jstl Getting started with jstl


JSTL (JSP Standard Tag Library) is a JSP based standard tag library which offers <c:xxx> tags to control the flow in the JSP page, <fmt:xxx> tags for date/number formatting and internationalization facilities and several ${fn:xxx()} utility EL functions.

Note that JSTL also offers SQL and XML taglibs which enable a declarative manner of executing SQL queries and parsing XML inside a JSP page. This is however discouraged for other purposes than quick prototyping. In the real world both tasks need to be done by real Java classes which are (in)directly controlled/delegated by a Servlet.


JSTL is part of the Java EE API and included in Java EE application servers such as WildFly, TomEE, GlassFish, but not in barebones servletcontainers such as Tomcat and Jetty. JSTL are the taglibs which you import from http://java.sun.com/jsp/jstl/* namespace. JSTL must not be confused with a "custom JSP tag library" (wherein you define a .tld file yourself). JSTL must also not be confused with taglibs of 3rd party frameworks such as JSF, Spring MVC, Struts, Displaytag, etcetera. JSTL must also not be confused with Expression Language (EL) (which are those ${} things).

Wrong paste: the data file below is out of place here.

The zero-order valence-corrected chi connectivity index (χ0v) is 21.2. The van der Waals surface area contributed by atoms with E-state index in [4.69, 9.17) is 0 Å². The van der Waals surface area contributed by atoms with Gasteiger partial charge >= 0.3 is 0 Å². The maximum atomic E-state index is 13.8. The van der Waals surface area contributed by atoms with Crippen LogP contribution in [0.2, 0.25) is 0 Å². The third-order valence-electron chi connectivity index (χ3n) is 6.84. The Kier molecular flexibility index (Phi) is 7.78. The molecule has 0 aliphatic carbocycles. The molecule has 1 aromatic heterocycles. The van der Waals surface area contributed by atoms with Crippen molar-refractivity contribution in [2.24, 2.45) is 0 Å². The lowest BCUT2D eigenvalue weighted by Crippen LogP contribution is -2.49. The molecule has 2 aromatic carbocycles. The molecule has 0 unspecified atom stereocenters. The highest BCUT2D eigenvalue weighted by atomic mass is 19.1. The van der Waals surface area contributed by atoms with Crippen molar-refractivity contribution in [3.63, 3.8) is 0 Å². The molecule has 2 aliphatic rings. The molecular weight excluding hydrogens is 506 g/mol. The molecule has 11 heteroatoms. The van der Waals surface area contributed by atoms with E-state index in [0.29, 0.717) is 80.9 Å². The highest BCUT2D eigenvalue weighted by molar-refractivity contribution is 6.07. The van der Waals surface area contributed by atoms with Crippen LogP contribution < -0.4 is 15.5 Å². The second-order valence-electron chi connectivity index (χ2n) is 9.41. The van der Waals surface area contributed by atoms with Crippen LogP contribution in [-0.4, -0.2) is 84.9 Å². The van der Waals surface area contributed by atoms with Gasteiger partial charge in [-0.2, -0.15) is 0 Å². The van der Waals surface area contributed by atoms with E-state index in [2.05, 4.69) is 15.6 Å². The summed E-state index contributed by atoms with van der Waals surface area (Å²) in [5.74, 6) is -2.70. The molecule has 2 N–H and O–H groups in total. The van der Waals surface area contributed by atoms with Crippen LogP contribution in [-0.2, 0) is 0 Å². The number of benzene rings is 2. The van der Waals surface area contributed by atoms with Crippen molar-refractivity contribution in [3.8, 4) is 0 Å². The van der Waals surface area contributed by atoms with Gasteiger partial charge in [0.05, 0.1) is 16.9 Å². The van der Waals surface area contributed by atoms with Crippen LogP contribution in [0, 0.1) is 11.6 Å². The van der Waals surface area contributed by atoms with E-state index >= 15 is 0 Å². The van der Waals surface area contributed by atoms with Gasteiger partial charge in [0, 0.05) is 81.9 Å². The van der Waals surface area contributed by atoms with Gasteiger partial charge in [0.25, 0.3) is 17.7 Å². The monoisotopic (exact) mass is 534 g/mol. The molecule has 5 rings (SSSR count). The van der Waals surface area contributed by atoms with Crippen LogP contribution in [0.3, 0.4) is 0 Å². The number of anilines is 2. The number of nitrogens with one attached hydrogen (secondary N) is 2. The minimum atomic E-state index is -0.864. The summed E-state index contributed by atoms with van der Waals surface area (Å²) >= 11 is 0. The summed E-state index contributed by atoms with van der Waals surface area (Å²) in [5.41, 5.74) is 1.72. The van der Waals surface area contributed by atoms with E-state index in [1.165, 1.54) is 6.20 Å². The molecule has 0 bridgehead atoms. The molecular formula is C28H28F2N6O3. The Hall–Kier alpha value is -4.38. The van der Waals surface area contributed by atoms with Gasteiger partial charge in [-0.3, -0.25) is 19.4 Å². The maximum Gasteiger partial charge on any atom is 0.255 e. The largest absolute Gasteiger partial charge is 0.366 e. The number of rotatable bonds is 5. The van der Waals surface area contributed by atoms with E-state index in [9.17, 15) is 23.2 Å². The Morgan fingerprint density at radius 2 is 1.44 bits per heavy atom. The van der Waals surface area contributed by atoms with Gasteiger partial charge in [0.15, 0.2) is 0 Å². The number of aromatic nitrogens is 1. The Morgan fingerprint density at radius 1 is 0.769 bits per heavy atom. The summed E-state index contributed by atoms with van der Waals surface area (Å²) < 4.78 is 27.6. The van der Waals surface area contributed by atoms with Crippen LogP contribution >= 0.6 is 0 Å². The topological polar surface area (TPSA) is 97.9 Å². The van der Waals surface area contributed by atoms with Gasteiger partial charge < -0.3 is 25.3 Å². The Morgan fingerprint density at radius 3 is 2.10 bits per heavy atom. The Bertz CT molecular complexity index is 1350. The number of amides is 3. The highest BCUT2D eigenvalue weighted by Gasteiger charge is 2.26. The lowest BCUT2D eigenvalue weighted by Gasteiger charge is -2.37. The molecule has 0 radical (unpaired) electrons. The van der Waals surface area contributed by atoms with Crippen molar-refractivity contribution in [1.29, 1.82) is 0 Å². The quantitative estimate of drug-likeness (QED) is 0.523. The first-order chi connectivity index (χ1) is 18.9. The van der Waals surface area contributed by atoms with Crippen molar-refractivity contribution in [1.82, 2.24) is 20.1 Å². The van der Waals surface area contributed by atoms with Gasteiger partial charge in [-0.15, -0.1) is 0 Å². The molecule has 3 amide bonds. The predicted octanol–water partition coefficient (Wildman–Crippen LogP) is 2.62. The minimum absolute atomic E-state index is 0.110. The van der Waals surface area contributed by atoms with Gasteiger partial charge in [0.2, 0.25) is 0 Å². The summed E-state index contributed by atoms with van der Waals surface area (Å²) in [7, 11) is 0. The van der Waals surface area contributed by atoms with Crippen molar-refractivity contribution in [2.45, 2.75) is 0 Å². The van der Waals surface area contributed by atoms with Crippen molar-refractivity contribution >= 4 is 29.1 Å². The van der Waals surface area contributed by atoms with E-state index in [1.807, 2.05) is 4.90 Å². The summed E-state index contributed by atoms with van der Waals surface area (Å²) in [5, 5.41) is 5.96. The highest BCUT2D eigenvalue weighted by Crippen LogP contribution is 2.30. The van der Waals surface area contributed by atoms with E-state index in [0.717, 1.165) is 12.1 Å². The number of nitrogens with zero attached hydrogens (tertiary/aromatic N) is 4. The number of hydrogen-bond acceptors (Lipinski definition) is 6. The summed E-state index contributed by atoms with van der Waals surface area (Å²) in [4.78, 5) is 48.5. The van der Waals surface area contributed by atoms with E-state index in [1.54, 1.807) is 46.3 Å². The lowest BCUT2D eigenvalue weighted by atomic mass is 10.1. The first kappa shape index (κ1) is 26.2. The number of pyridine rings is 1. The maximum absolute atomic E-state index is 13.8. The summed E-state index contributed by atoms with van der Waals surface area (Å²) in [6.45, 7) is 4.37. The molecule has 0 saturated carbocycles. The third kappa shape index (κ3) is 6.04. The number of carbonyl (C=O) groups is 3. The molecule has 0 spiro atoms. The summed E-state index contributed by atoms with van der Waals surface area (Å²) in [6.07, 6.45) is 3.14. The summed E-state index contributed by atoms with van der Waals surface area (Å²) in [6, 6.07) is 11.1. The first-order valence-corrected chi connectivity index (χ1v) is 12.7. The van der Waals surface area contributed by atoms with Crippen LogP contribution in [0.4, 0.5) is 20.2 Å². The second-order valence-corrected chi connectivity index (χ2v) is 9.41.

1. Only when your servletcontainer doesn't ship with JSTL builtin (e.g. Tomcat and Jetty), then just drop the jstl-1.2.jar straight in webapp's /WEB-INF/lib folder (which is covered by the default webapp's classpath, so in a bit smart IDE you don't need to do anything else). For starters, do not fiddle around in IDE project's Build Path setting. This is Wrong.

    In case you're using Maven, this is the coordinate:


    This is by the way the JSTL API bundled with Apache's JSTL implementation in a single JAR flavor. This does not require the standard.jar (it's for JSTL 1.1 only). Note that there's also a jstl:jstl dependency, but it's exactly the same file, only with a wrong group ID. Further there's also a javax.servlet.jsp.jstl:jstl dependency, but it is empty.

  2. Declare the taglib in JSP file with the right TLD URI. You can find here the TLD documentation that applies to both JSTL 1.1 and JSTL 1.2. Click the taglib of interest to get the declaration examples. For example the JSTL core taglib

    <%@ taglib prefix="c" uri="http://java.sun.com/jsp/jstl/core" %>

    If you're using Facelets or JSPX instead of JSP, it should be declared as XML namespace instead

    <anyxmlelement xmlns:c="http://java.sun.com/jsp/jstl/core">

You only need to ensure that you have no duplicates of older JSTL versions in the classpath (includes JDK/JRE's /lib and server's /lib) to avoid collisions. If you have full admin-level control over the server, then you could also place the JAR file in server's /lib instead of webapp's /WEB-INF/lib so that they get applied to all deployed webapps. At least do NOT extract the JAR file(s) and clutter the classpath with their contents (the loose TLD files) and/or declare the taglibs in your webapp's web.xml as some poor online tutorials suggest.